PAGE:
There are times when writing about teaching feels like a pretty lonely affair. It’s sort of a double-whammy of loneliness. At first, we turn to writing because there’s a something about the work that we can’t quite talk about with other teachers at our schools. That’s how I started, at least. I write, hoping to find someone who can give me that something I don’t get at school.
There’s another level of loneliness, though, that can sneak in to the teacher-writer’s life. It happens once the teacher starts worrying about the craft of writing. The teacher now – almost by accident! – has picked up a new art, a second set of tools, and might now be itching to figure out how best to use them. Not all teacher-writers share this itchiness, but there aren’t many places to turn if you do.
Magdalene Lampert – teacher and researcher – set out to do something about that first bit of loneliness. She video-taped every second of her school year and wrote a book about her decisions. Why?
“As the nature of teaching practice is made more explicit, it should be easier to teach well and to learn what good teachers know how to do. It should be easier for teachers to work together on improving what they do.”
Lampert’s aiming to make it easier for us to talk about teaching. It’s not my place to judge whether she succeeds. Instead, I want to take a closer look at her writing, as writing. Every teacher experiences isolation in the classroom. How does she aim to attack it?
Her book (Teaching Problems and the Problems of Teaching) is an account of the major areas of her preparation and teaching. She tells us what she was planning to do, what she did, and why she did it.
The image I have of Lampert is her, alone in an office, meditating on the day’s work:
“Anthony interrupted the flow of the teaching I was trying to do but he gave me the opportunity to use what he had done as an occasion to teach something I wanted to teach. He had not raised his hand to ask for the floor. My work here was to manage the tension between encouraging Eddie and concurring with Anthony’s correction, as well as to acknowledge the correction while maintaining civility in students’ interactions with one another. I had to teach not only what a generalization would be, but also how to disagree with another student’s assertion.”
Do you hear all those “I”s, “me”s and “my”s? This is not a story about what went on in her classroom. This is a story about what went on in her head in her classroom. This is the author, thinking about her thoughts.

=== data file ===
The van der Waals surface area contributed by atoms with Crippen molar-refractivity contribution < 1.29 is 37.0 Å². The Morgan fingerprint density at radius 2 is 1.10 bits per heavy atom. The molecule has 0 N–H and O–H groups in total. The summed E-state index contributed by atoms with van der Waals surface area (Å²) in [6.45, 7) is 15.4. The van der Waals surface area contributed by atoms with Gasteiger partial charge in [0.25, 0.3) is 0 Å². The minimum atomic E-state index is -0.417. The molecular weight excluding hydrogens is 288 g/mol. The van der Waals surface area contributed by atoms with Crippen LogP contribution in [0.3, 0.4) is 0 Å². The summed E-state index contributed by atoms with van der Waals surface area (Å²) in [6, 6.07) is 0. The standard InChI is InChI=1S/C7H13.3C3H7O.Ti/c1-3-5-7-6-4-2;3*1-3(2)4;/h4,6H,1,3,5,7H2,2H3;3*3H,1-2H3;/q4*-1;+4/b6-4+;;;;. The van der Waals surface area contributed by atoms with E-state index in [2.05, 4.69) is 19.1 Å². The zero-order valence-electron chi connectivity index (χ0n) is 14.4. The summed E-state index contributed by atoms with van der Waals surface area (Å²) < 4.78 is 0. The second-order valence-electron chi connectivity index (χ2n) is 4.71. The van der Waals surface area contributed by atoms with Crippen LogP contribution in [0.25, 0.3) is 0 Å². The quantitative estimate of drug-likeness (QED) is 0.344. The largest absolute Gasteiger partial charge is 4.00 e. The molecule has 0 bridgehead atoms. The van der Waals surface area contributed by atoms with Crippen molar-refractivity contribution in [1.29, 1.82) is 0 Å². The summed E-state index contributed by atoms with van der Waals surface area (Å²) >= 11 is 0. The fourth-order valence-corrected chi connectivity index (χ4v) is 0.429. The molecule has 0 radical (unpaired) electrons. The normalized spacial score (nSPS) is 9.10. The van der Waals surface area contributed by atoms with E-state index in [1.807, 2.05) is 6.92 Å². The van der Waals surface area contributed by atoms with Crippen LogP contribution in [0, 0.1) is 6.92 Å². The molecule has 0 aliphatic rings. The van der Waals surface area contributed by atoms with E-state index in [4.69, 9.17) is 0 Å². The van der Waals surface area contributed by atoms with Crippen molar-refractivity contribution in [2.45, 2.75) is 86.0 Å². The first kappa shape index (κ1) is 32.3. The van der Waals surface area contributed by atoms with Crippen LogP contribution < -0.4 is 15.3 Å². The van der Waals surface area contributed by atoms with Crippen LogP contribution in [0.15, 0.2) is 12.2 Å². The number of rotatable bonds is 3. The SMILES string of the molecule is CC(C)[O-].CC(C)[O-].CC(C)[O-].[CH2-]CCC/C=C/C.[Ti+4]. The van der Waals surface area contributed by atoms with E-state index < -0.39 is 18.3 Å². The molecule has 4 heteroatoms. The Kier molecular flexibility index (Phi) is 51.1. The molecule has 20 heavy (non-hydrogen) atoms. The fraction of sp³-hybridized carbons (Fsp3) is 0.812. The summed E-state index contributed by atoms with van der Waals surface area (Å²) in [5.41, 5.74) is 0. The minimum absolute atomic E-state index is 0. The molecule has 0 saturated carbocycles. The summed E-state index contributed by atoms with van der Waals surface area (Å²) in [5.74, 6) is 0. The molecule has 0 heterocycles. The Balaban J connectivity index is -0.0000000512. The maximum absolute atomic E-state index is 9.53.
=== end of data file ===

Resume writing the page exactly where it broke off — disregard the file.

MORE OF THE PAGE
Now, this works well for the reader (me) because Lampert’s head is an interesting place to spend some time. And Lampert is the absolute, unquestioned authority on what goes on in Lampert’s brain. She can tell us what she was trying, and I don’t doubt her.
Actually, I can’t doubt Lampert. All the action is happening in her head. As a result, her authorial voice is the voice of an expert, someone who is talking about what she knows best. The reader is almost eavesdropping.
Lampert’s style perfectly matches her purpose. There might be no better way to expose the complexity of the work of teaching. But it’s not the only way to write about craft.
One of my favorite writers is George Saunders, and he wrote a lovely piece about story-telling, “The Perfect Gerbil.” Saunders takes a very different stance than Lampert’s. Saunders is clearly addressing you, the reader, as a knowledgeable equal. Sure, he has something to say about writing. But just as he is a writer, you are a writer too. (In contrast: Lampert is a teacher, and that is that.)
Saunders’ piece takes us through his reading of a story by Donald Barthelme. This choice – to focus on the writing of someone else – is an important one. He could have walked us through the process of creating one of his own stories: Here’s what I was thinking when I wrote this paragraph, and so on. Focusing on his own work, though, would be placing himself in a position of authority relative to, me, the reader. There wouldn’t be room for my thinking.